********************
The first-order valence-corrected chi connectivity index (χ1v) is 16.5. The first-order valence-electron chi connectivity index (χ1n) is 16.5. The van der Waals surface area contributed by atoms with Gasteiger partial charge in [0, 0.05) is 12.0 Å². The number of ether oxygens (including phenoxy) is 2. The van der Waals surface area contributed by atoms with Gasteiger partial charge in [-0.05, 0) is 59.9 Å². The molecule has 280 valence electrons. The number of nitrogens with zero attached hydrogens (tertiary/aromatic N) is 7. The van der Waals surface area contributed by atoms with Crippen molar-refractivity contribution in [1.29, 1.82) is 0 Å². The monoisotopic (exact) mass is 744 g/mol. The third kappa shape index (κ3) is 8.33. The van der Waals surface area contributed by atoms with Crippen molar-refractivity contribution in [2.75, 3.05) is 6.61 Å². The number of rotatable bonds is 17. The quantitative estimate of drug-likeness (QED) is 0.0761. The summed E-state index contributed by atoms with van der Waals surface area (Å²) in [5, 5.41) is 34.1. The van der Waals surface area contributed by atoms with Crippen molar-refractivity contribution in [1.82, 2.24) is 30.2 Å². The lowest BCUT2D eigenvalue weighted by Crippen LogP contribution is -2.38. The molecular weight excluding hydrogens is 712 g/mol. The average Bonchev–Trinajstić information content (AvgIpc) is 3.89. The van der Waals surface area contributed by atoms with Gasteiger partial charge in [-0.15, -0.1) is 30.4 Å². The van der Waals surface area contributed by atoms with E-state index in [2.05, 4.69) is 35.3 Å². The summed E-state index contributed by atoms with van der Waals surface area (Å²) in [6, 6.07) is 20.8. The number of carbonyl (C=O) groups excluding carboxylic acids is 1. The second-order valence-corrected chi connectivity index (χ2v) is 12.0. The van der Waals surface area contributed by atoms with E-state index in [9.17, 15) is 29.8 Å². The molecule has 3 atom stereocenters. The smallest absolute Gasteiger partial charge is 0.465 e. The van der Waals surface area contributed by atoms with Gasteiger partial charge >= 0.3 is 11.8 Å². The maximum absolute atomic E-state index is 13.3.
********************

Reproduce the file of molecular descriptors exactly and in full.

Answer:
The first-order valence-corrected chi connectivity index (χ1v) is 16.5. The first-order valence-electron chi connectivity index (χ1n) is 16.5. The van der Waals surface area contributed by atoms with Gasteiger partial charge in [0, 0.05) is 12.0 Å². The number of ether oxygens (including phenoxy) is 2. The van der Waals surface area contributed by atoms with Gasteiger partial charge in [-0.05, 0) is 59.9 Å². The molecule has 280 valence electrons. The number of nitrogens with zero attached hydrogens (tertiary/aromatic N) is 7. The van der Waals surface area contributed by atoms with Crippen molar-refractivity contribution in [1.29, 1.82) is 0 Å². The monoisotopic (exact) mass is 744 g/mol. The third kappa shape index (κ3) is 8.33. The van der Waals surface area contributed by atoms with Crippen molar-refractivity contribution in [2.75, 3.05) is 6.61 Å². The number of rotatable bonds is 17. The quantitative estimate of drug-likeness (QED) is 0.0761. The summed E-state index contributed by atoms with van der Waals surface area (Å²) in [5, 5.41) is 34.1. The van der Waals surface area contributed by atoms with Crippen molar-refractivity contribution in [1.82, 2.24) is 30.2 Å². The lowest BCUT2D eigenvalue weighted by Crippen LogP contribution is -2.38. The molecular weight excluding hydrogens is 712 g/mol. The average Bonchev–Trinajstić information content (AvgIpc) is 3.89. The van der Waals surface area contributed by atoms with Gasteiger partial charge in [-0.15, -0.1) is 30.4 Å². The van der Waals surface area contributed by atoms with E-state index in [2.05, 4.69) is 35.3 Å². The summed E-state index contributed by atoms with van der Waals surface area (Å²) in [6, 6.07) is 20.8. The number of carbonyl (C=O) groups excluding carboxylic acids is 1. The second-order valence-corrected chi connectivity index (χ2v) is 12.0. The van der Waals surface area contributed by atoms with E-state index in [9.17, 15) is 29.8 Å². The molecule has 3 atom stereocenters. The smallest absolute Gasteiger partial charge is 0.465 e. The van der Waals surface area contributed by atoms with Gasteiger partial charge >= 0.3 is 11.8 Å². The maximum absolute atomic E-state index is 13.3.